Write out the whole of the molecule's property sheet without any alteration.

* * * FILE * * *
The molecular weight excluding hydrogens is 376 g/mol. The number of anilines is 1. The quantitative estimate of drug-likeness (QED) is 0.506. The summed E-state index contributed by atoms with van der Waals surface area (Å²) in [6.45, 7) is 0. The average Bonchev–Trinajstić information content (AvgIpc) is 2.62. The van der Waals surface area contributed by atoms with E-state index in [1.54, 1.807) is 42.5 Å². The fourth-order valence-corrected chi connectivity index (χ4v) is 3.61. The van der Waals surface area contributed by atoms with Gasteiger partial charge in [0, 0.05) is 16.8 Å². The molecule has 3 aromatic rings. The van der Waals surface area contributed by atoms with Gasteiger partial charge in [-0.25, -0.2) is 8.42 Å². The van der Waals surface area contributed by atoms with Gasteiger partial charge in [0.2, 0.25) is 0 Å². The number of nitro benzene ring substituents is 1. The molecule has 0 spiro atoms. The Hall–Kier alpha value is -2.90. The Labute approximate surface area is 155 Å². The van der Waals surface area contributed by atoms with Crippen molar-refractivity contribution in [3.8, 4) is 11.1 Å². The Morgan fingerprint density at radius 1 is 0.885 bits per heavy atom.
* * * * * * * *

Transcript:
The molecular weight excluding hydrogens is 376 g/mol. The number of anilines is 1. The quantitative estimate of drug-likeness (QED) is 0.506. The summed E-state index contributed by atoms with van der Waals surface area (Å²) in [6.45, 7) is 0. The average Bonchev–Trinajstić information content (AvgIpc) is 2.62. The van der Waals surface area contributed by atoms with E-state index in [1.54, 1.807) is 42.5 Å². The fourth-order valence-corrected chi connectivity index (χ4v) is 3.61. The van der Waals surface area contributed by atoms with Gasteiger partial charge in [0, 0.05) is 16.8 Å². The molecule has 3 aromatic rings. The van der Waals surface area contributed by atoms with Gasteiger partial charge in [-0.25, -0.2) is 8.42 Å². The van der Waals surface area contributed by atoms with Gasteiger partial charge in [0.2, 0.25) is 0 Å². The number of nitro benzene ring substituents is 1. The molecule has 0 spiro atoms. The Hall–Kier alpha value is -2.90. The Labute approximate surface area is 155 Å². The van der Waals surface area contributed by atoms with Crippen molar-refractivity contribution in [3.8, 4) is 11.1 Å². The Morgan fingerprint density at radius 1 is 0.885 bits per heavy atom.